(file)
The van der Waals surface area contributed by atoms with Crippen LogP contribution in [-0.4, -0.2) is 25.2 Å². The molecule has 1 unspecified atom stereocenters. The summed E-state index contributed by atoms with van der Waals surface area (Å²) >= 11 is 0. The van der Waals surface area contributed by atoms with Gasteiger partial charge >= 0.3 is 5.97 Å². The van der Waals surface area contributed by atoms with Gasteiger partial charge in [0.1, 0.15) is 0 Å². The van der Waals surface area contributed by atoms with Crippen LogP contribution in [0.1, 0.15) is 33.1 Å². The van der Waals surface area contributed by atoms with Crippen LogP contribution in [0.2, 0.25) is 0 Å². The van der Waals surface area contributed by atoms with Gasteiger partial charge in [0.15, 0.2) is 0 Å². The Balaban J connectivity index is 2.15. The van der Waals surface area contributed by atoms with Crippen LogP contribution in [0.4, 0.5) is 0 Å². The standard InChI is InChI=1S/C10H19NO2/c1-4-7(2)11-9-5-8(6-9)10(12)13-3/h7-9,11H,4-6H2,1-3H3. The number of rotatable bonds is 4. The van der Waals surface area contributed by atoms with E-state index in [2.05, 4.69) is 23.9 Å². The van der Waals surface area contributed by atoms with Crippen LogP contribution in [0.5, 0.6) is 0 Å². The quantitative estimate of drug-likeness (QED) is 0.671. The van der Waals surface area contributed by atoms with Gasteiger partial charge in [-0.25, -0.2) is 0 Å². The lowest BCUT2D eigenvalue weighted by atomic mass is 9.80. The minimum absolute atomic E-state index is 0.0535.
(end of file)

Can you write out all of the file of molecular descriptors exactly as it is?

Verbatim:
The van der Waals surface area contributed by atoms with Crippen LogP contribution in [-0.4, -0.2) is 25.2 Å². The molecule has 1 unspecified atom stereocenters. The summed E-state index contributed by atoms with van der Waals surface area (Å²) >= 11 is 0. The van der Waals surface area contributed by atoms with Gasteiger partial charge >= 0.3 is 5.97 Å². The van der Waals surface area contributed by atoms with Gasteiger partial charge in [0.1, 0.15) is 0 Å². The van der Waals surface area contributed by atoms with Crippen LogP contribution in [0.1, 0.15) is 33.1 Å². The van der Waals surface area contributed by atoms with Crippen LogP contribution in [0.2, 0.25) is 0 Å². The van der Waals surface area contributed by atoms with Gasteiger partial charge in [0.15, 0.2) is 0 Å². The Balaban J connectivity index is 2.15. The van der Waals surface area contributed by atoms with Crippen LogP contribution in [0.4, 0.5) is 0 Å². The standard InChI is InChI=1S/C10H19NO2/c1-4-7(2)11-9-5-8(6-9)10(12)13-3/h7-9,11H,4-6H2,1-3H3. The number of rotatable bonds is 4. The van der Waals surface area contributed by atoms with E-state index in [2.05, 4.69) is 23.9 Å². The van der Waals surface area contributed by atoms with Crippen LogP contribution in [0.5, 0.6) is 0 Å². The quantitative estimate of drug-likeness (QED) is 0.671. The van der Waals surface area contributed by atoms with Gasteiger partial charge in [-0.25, -0.2) is 0 Å². The lowest BCUT2D eigenvalue weighted by atomic mass is 9.80. The minimum absolute atomic E-state index is 0.0535.